A cup of water



e-Review Florida United Methodist News Service
      
 

A cup of water

Sept. 6, 2005   News media contact: Tita Parham*  
800-282-8011 
tparham@flumc.org   Orlando {0355}

NOTE: A headshot of Whitaker is available at http://www.flumc.info/photo_gallery2.shtml.




An e-Review Commentary
By Bishop Timothy W. Whitaker**




When I was growing up in Mississippi, the Mississippi Gulf Coast and New Orleans was our playground. Happily we rolled over the undulating piney woods toward the costal plain of marshes and hummocks of live oaks. On the Mississippi Sound at Biloxi and Gulfport we walked the white sandy beach and enjoyed the amusement park rides. To the west, New Orleans (pronounced Noo Órlans) beckoned with its picturesque French Quarter and the grand old amusement park on Lake Pontchartrain.

My old playground has become a place of death and destruction. It has happened before when Hurricane Camille struck in 1969. It is even worse after the devastation caused by Hurricane Katrina this summer.

The deferral of maintenance of the levees and pump systems at New Orleans and the slow response of the government immediately following the disaster is providing recrimination throughout our nation with unknown long-term repercussions. The urgent concern right now is the drama of human tragedy.

Each of us has a part to play in this drama. Every one of us has something to offer to our neighbors in desperate need.

The gospel of Jesus Christ shapes our vision of the world and gives direction for the way we live. In the midst of the drama on the Gulf Coast and in New Orleans, we hear the word of our Lord, "For truly I tell you, whoever gives a cup of water to drink because you bear the name of Christ will by no means lose the reward" (Mark 9:41). The hospitality to the first Christian witnesses that Jesus praised is what the world owes to all of God's beloved people who are suffering following Hurricane Katrina.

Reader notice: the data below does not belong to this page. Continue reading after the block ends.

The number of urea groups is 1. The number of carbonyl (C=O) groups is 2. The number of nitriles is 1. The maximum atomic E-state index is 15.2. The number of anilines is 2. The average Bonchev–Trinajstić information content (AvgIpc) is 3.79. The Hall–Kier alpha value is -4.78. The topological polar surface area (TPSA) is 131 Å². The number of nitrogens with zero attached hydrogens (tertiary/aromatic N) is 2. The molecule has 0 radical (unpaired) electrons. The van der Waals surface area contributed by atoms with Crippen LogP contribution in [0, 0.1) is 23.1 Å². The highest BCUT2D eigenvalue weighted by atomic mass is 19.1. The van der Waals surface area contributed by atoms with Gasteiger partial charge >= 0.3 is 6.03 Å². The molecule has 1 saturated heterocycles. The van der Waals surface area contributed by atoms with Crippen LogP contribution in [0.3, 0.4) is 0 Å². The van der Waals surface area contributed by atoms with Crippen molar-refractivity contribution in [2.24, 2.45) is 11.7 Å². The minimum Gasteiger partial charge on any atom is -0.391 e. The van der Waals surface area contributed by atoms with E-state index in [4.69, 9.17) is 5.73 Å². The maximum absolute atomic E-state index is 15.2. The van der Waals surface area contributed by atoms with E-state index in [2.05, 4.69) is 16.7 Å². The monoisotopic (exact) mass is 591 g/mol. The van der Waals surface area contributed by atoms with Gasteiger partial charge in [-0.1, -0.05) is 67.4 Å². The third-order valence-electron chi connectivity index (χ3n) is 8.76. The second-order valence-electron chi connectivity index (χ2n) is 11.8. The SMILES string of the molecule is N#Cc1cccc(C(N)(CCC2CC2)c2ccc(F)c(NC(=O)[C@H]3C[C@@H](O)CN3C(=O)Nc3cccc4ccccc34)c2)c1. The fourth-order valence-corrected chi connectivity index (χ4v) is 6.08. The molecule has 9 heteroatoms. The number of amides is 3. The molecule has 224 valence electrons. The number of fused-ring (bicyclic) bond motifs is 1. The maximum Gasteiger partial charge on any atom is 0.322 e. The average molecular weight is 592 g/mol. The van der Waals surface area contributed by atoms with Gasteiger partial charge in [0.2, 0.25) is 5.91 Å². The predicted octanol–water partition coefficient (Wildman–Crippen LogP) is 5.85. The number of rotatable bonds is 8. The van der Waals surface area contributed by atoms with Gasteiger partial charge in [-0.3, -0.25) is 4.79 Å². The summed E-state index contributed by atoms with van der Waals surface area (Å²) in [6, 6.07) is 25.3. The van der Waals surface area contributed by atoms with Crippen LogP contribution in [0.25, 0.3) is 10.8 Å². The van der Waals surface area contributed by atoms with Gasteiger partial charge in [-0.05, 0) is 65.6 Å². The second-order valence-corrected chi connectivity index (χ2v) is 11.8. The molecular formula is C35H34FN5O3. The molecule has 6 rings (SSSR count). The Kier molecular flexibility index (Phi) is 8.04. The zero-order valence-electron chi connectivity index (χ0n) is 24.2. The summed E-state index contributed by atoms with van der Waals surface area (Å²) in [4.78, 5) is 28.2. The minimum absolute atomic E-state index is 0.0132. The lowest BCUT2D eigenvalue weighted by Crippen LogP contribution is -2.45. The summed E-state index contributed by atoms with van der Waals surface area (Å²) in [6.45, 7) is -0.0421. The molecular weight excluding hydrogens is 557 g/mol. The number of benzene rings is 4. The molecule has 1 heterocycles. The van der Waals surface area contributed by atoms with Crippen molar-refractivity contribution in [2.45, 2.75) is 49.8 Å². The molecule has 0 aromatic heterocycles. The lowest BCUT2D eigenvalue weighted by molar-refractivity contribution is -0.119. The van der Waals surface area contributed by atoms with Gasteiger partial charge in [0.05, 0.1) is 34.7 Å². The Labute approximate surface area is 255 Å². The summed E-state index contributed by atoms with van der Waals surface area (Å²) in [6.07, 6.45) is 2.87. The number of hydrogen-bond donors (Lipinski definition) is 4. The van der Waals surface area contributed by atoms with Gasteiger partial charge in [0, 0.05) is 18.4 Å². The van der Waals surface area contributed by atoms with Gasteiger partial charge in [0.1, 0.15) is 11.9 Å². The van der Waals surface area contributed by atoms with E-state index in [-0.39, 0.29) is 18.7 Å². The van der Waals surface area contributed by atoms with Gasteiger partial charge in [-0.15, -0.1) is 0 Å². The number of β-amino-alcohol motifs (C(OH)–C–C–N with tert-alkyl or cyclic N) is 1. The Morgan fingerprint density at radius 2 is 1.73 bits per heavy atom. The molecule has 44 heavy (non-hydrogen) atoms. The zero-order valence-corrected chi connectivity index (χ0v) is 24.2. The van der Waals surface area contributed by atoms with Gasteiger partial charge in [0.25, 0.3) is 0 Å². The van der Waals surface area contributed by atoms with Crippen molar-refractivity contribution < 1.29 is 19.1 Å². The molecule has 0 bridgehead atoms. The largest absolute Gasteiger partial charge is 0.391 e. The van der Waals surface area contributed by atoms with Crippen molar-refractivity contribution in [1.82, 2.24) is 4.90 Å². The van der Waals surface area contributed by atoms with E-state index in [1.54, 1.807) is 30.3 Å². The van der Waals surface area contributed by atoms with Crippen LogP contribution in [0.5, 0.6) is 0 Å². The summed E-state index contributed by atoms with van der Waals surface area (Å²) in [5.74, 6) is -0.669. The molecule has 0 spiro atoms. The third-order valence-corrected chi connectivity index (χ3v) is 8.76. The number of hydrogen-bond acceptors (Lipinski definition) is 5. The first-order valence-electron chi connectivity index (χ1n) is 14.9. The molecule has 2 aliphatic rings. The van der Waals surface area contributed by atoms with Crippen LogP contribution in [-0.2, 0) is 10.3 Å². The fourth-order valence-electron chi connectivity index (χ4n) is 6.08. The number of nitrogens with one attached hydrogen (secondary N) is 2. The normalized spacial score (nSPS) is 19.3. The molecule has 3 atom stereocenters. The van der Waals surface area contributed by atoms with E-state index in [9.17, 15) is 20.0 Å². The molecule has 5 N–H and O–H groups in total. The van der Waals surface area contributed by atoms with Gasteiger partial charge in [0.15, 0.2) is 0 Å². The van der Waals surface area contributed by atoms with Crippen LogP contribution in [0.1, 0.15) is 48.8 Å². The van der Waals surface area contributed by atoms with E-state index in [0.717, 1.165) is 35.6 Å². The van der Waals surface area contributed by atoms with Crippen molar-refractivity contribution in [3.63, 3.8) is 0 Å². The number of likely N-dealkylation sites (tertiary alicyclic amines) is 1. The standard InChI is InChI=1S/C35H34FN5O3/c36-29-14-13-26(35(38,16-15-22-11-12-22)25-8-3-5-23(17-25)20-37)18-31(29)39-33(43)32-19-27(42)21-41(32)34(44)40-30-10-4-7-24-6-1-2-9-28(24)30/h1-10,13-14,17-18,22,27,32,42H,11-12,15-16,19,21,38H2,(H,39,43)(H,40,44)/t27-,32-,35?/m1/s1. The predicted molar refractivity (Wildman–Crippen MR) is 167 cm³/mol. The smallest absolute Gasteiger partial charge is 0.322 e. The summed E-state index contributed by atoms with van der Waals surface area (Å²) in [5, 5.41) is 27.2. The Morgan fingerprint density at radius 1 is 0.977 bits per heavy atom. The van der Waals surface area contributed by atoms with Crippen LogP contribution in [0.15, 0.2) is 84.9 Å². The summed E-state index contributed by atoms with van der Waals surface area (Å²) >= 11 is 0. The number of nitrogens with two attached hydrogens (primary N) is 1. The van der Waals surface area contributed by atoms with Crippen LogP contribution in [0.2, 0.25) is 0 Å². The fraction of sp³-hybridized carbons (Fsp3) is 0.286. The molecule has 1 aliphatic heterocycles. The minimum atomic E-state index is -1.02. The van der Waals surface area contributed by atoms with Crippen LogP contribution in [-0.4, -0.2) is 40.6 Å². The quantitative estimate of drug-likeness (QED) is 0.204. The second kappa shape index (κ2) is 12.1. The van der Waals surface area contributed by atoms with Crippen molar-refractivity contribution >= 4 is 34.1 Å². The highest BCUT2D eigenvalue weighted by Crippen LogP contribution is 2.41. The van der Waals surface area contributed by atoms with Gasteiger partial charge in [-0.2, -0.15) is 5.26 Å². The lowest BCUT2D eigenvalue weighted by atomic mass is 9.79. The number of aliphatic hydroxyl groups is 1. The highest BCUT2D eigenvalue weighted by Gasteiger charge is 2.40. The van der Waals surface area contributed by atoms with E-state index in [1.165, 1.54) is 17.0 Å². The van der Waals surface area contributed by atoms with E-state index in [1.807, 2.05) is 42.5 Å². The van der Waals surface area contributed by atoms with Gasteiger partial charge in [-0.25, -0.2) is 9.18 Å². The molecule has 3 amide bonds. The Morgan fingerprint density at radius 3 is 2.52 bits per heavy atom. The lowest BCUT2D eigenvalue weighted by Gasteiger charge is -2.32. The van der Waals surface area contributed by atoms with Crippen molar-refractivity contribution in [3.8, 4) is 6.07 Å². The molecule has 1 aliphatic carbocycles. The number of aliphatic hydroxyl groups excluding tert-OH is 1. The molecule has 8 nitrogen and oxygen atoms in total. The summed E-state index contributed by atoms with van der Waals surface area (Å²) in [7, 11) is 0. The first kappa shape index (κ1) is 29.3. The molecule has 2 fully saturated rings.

HOUSTON — Hurricane Katrina evacuees line up to receive clothing, shoes and other essentials at the Houston Astrodome building. A UMNS photo by John Gordon. Photo #05-230.

The part that everyone can play in this drama of human suffering is to offer a cup of water to those in need. The water is all that the people need for survival — drink and food, clothing, shelter, employment, and moral and spiritual support. Each of us can contribute money to the American Red Cross and United Methodist Committee on Relief (UMCOR). Many of us can contribute in more personal ways. The Florida Conference Storm Recovery Center is developing opportunities for congregations and individuals to give assistance during the period of relief and long-term recovery.

There are some Christian churches that emphasize theological reflection to help people to trust God in the face of human suffering. In the Wesleyan tradition we express our theology primarily through action: we do not have all the theological answers, but we know how to pass on a cup of water.

A cup of water is more than water. It is also a gift of love that flows through our hearts from the infinite fountain of God's grace revealed in history in the cross of Jesus Christ and that is poured into our hearts today by the Holy Spirit.

In Holy Communion when we pray the Great Thanksgiving there is an epiclesis — "a calling up" — to the Holy Spirit to make the bread and wine the body and blood of Jesus Christ. This prayer of the Church teaches us to always ask for the coming of the Spirit to transform us and our world. In this moment, let us offer an epiclesis to the Spirit to help our suffering neighbors and to strengthen us to offer them a cup of water.

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This article relates to Outreach and Disaster Response.

*Parham managing editor of e-Review Florida United Methodist News Service.
**Whitaker is bishop of the Florida Conference.




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